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The Pedagogical and Persuasive Effects of Native American Lesson Stories, Sufi Wisdom Tales, and African Dilemma Tales

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Abstract:

Culture affects pedagogy. Learning stories are used by many cultures to stimulate questions, to raise issues, to stimulate debate, and to offer listeners a view of life as it could be. While many stories tend to support and confirm our perceptions of the world, the oral learning story may contradict, expand, or confuse our world views. This paper offers a descriptive analysis of the format, function, and effects of three types of learning stories across three separate cultural traditions (Native American lesson stories, Sufi wisdom tales, and African dilemma tales), describing their epistemological, transformative, and pedagogical functions. Further, an argument is offered that social influence theories provide useful explanatory power for the claimed effects of these oral formats: (1) persuasion through self generated thoughts, (2) persuasion through active participation, (3) persuasion through modeling, and (4) persuasion through conscious deliberation. It concludes by suggesting the narrative possibilities of teaching and learning through oral story.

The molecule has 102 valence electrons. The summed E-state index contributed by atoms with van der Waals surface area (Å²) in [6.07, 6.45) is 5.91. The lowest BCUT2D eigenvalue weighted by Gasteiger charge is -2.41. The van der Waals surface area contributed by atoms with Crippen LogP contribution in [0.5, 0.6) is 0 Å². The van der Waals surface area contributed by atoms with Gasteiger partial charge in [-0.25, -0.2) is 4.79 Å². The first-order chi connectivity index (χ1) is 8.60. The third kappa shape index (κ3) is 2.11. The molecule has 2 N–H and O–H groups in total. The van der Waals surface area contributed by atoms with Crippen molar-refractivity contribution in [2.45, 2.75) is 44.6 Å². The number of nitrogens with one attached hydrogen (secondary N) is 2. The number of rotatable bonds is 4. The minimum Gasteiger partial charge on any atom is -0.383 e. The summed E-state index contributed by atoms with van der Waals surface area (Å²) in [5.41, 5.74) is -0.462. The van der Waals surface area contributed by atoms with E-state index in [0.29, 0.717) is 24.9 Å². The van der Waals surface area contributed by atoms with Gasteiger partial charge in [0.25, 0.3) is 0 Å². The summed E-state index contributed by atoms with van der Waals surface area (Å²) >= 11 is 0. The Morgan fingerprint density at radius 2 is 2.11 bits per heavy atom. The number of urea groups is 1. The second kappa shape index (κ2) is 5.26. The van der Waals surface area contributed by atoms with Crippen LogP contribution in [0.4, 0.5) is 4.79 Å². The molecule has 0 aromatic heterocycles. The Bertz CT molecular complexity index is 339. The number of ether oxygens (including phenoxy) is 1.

Keywords: INTERCULTURAL COMMUNICATION LEARNING NARRATIVE ORAL TRADITION PERSUASION STORYTELLING TEACHING

Document Type: Research Article

DOI: http://dx.doi.org/10.1080/106461799246898

Publication date: January 1, 1999

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